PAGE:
Forty citizens attended a meeting on Nov. 19 of the New Mexico Oil Conservation Committee; three of us were from from Taos County. This was a continuance from a September meeting request by Hilcorp …
Forty citizens attended a meeting on Nov. 19 of the New Mexico Oil Conservation Committee; three of us were from from Taos County. This was a continuance from a September meeting request by Hilcorp Oil Company to double the number of wells they own within the Four Corners/San Juan Basin.
Currently, they own 8,000 wells purchased from Conoco Phillips in 2017. The owner of this company is described as a Forbes $4 billionaire with a philosophy of rip and run, acquire and exploit, a known pollution-style driller, according to Texas publications.
What we saw in this hearing was deliberately shameful. The OCC took no responsibility for notifying other state agencies or citizen groups. The applicant, Hilcorp, was charged only with notifications to other oil/gas operators in the area and those within one mile of the location through newspaper postings in Rio Arriba and San Juan Counties only although the process of any drilling affects everyone in our state.
Attorneys for Hilcorp aggressively resisted any testimony by the witnesses offered by lawyers from the Western Environmental Law Center and the University of New Mexico Law Clinic, representing the San Juan Citizens Alliance. These witnesses, landowners adjacent to the oil fields, were denied the right to provide testimony of damage to their lands by existing wells because “they are not experts.” There are 40,000 wells in this area already.
Meanwhile the “expert” well engineer hired by Hilcorp focused her testimony on the money the state will receive in taxes and profits from the increased drilling. It was clearly an effort to “buy the resources” of our state, with no regard to public health or environment as amended to the mission of the OCC in 2006 – a complete failure of this committee to perform their function on behalf of citizens.
Public testimony was delayed until only watchful representatives of other oil companies remained late in the day. Even the representative from the legal department of the New Mexico State Land Office was refused the opportunity for testimony although that office never received notice of this hearing. San Juan Citizens Alliance was also denied “standing” for the same reason.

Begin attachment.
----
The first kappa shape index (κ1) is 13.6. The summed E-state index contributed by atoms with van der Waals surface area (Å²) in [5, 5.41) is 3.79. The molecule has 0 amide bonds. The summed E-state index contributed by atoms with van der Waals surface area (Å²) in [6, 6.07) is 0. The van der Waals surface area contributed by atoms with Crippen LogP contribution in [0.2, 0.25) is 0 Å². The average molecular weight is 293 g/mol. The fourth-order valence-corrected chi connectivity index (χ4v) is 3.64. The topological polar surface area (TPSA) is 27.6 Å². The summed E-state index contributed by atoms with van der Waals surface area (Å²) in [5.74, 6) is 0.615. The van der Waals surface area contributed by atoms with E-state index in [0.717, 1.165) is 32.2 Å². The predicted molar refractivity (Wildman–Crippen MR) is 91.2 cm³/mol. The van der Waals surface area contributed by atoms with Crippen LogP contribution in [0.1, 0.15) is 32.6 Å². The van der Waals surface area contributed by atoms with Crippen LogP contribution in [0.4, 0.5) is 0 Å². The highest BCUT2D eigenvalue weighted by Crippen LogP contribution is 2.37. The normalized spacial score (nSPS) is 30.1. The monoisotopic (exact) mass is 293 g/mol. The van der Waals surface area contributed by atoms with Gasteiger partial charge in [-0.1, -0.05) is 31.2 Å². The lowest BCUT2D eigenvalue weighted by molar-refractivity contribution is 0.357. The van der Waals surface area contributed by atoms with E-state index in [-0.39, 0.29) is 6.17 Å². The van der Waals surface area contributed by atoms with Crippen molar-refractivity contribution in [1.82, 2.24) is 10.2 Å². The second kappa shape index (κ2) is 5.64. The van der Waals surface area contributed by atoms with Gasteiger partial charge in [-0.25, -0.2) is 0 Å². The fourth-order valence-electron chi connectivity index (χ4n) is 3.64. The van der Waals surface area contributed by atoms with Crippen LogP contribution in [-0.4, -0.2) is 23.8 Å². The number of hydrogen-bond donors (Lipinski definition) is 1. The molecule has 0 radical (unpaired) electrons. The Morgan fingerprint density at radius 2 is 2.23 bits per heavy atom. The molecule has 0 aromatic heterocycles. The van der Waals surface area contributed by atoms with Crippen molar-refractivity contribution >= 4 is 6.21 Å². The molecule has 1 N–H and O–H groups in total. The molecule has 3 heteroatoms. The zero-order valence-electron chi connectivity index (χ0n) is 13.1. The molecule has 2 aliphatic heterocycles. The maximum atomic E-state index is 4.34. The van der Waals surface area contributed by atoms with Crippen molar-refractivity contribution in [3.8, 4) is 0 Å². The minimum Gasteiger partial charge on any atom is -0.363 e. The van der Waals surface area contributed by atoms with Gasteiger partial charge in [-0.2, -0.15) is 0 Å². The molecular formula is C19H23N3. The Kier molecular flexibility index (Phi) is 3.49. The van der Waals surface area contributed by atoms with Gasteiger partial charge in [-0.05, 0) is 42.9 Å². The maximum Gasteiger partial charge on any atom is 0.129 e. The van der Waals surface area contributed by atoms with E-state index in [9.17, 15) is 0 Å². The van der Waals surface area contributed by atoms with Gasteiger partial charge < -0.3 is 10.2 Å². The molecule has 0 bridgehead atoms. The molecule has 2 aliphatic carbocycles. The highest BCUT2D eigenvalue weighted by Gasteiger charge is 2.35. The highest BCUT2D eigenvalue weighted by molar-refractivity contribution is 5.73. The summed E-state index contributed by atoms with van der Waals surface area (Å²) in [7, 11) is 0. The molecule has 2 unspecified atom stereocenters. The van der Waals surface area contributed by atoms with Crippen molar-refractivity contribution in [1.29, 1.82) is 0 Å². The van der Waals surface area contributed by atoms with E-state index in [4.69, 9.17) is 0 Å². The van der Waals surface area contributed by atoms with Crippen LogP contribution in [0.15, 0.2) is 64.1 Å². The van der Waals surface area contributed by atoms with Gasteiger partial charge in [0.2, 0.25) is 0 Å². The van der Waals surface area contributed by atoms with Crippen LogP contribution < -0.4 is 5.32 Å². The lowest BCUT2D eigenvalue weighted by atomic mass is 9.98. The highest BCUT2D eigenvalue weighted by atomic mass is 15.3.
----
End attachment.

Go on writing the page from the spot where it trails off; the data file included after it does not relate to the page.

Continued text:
Most learned about this hearing six days prior. Documents regarding the application, the reason for this hearing, were not posted until late the Friday night before, in violation of open meeting rules, so no one, not the attorneys for San Juan Citizens Alliance or environmental groups, could see what the impact would be.
Both of New Mexico’s U.S. Senators and a long list of elected officials within New Mexico urged a delay to allow sufficient review of documents and coordination of public testimony, but this was also denied by the committee. Obviously, this was a race to avoid oversight by the incoming SLO Commissioner.
The entire process was disgraceful, clearly led by attorneys for Hilcorp, who were deferred to consistently by the members of the OCC. Aubrey Dunn, outgoing SLO Commissioner, has stated the process of management of oil and gas leases is now a Wild West experiment: an “oil rush” without the needed oversight.
Ranchers and adjacent land owners are at a disadvantage because of inadequate budget or personnel to respond to abuses by oil companies. Dunn says all the agencies involved need a thorough housecleaning. This was evident in the Nov. 19 hearing.
Former oil company executives, such as the head of the OCC and the Energy, Minerals and Natural Resources Department Secretary, should not be policing their counterparts in the industry. As attorneys for Western Environmental Law Center said, the concerns for public health and environment should be equal to the profits received by our state – not less than. Clearly, profit and pleasing the “oil masters” were the only consideration for approving the doubling of wells.
As oil company practices continue to destroy property and violate county laws, more regulation will be required to prohibit damage by the ungrateful guests who harvest our state’s resources. These pirates have proven they cannot be trusted.
Leasing rates must be increased to provide the needed funds to ensure our lands and citizens are protected from the abuses already evident. It is possible to have reasonable oil and gas extraction in New Mexico balanced with safety concerns for our citizens, ranchers, private property and proven environmental best practices. The privilege of drilling in our state is an obligation oil and gas companies must pay for while New Mexico moves toward renewable energy.
Dan A. Pritchard and Cristy Holden, of Taos Progressive, live in Taos.
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